Arkansas racing officials vote not to suspend Bob Baffert

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Hall of Fame trainer Bob Baffert on Tuesday successfully appealed his 15-day suspension to the Arkansas Racing Commission, allowing the six-time Kentucky Derby winner to resume preparations to run Medina Spirit in next weekend’s Derby.

Baffert was fined and suspended last year by Arkansas stewards for a pair of drug positives after Charlatan and Gamine tested positive for the painkiller lidocaine following their wins at Oaklawn Park on May 2. Charlatan won a division of the $1 million Arkansas Derby, while Gamine won another race. Both horses were disqualified and stripped of their purse money.

After 13 1/2 hours of testimony from 14 witnesses over two days, the commission voted unanimously to reduce Baffert’s fines to $5,000 per horse, restore the horses’ placings and purse money, and overturn his suspension.

“There’s abundant evidence that the horses were exposed to lidocaine,” Michael Post, one of the commissioners, said before deliberations began. “I trust our labs and I trust our people. But there was also abundant evidence that it would be below what is performance-enhancing.”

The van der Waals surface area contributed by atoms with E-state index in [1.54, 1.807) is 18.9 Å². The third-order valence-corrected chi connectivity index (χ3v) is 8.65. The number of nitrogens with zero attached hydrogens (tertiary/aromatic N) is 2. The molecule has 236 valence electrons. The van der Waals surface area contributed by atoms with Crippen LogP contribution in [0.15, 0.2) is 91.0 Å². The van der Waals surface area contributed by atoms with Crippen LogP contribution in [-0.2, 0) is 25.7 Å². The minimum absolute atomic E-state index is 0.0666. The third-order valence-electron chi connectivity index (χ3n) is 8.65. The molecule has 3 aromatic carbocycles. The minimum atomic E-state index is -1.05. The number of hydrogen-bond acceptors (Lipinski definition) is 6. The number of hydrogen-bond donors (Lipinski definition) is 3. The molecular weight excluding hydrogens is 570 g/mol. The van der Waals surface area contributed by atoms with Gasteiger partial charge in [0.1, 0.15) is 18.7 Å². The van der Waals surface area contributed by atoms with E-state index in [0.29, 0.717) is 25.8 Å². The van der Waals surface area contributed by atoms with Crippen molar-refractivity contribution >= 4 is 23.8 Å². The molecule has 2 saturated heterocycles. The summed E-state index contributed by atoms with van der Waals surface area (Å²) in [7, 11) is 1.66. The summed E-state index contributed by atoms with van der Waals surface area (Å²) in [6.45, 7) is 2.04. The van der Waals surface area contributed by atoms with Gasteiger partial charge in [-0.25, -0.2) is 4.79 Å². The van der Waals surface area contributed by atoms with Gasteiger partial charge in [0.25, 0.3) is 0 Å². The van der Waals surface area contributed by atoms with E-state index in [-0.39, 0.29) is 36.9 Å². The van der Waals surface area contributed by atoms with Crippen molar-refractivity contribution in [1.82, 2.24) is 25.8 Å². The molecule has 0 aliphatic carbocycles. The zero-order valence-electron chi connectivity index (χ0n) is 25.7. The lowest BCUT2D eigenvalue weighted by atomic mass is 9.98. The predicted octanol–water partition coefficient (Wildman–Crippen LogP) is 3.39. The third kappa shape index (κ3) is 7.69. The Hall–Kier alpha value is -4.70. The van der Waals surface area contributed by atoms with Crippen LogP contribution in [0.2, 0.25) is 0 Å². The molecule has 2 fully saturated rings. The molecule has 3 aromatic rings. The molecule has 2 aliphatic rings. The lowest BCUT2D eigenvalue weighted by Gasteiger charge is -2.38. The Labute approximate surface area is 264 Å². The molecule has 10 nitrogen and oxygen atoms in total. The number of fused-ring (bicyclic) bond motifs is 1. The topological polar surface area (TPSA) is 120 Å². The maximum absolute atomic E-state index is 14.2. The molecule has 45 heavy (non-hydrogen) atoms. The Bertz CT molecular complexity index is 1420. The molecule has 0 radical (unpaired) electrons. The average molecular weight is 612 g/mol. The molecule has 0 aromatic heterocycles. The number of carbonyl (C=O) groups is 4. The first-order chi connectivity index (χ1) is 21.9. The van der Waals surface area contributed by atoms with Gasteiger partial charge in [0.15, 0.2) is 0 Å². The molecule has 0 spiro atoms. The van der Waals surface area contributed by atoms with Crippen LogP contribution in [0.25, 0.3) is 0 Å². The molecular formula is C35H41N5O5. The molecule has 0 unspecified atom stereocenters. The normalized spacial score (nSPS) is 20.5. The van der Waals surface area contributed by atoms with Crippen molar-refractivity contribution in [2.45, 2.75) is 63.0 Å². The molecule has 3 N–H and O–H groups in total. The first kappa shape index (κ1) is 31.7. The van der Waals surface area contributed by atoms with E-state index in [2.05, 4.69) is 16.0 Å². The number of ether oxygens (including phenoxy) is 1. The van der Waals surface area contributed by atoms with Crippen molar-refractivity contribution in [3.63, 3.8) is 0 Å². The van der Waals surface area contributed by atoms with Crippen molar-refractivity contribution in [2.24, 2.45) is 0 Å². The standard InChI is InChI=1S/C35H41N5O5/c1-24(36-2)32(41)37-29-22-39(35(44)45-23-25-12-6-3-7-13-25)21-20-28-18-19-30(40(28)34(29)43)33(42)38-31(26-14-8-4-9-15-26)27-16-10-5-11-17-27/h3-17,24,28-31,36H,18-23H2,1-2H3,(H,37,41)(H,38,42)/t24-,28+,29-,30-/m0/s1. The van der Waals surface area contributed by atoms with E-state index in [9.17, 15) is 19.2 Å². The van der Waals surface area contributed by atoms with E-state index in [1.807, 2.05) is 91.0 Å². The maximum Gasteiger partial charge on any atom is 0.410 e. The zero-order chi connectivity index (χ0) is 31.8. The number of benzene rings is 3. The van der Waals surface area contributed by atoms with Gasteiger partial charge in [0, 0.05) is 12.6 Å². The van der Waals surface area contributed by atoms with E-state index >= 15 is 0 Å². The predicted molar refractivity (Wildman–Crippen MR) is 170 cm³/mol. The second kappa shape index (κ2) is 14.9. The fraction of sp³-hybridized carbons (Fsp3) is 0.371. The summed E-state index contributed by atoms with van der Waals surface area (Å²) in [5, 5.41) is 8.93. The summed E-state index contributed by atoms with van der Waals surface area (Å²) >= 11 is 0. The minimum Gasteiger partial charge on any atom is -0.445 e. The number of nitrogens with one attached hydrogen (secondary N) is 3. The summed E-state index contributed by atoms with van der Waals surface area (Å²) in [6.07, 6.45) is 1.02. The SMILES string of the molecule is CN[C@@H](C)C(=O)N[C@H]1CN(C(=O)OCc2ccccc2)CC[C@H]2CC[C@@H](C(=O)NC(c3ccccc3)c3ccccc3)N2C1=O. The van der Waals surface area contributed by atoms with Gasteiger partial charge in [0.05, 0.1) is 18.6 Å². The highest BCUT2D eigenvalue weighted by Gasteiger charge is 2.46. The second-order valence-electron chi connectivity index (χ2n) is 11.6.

Baffert expressed relief afterward when reached by phone.

“It’s been an emotional drain. I’m happy with the results,” he told The Associated Press. “I’m happy that the racing commissioners listened to all the people we brought in there. I want to thank them.”

Baffert’s attorney, Craig Robertson, told the AP that a larger issue in racing involves threshold levels in drug testing.

“We really ought to set thresholds at levels where they have some sort of pharmacological effect on a horse and effect on the race instead of what we’re doing now, which is setting levels on how sensitive we can get our testing,” he said by phone. “When you’re picking up substances at a picogram level, there are so many opportunities for contamination it creates a problem.”

A picogram is a trillionth of a gram.

Baffert called the two-day hearing “very educational.”

“I didn’t realize how easily you can get contaminated,” he told the AP. “The conversation needs to be revisited on the testing procedures. You can just ruin somebody’s reputation and their livelihood. I’m just worried that it can happen again unless they change something. Hopefully, the science will get better.”

Baffert testified in his own defense for about 30 minutes during the administrative hearing that was shown live online.

“I really don’t feel we did anything wrong,” Baffert told the commission. “We know for sure we did not administer lidocaine; it came from somewhere. I wanted to clear my name. We don’t operate that way. I’m very proud of my operation. We would never take some kind of edge.”

Lidocaine, a widely used anesthetic in racing, is considered a Class 2 drug by the Association of Racing Commissioners International and use of it carries a penalty of a 15- to 60-day suspension and a fine of $500 to $1,000 for a first offense.

Evidence presented Monday showed the level of lidocaine found by ARC testing in Gamine was 185 picograms, while Charlatan had 46 picograms. The drug has a legal threshold of 20 picograms.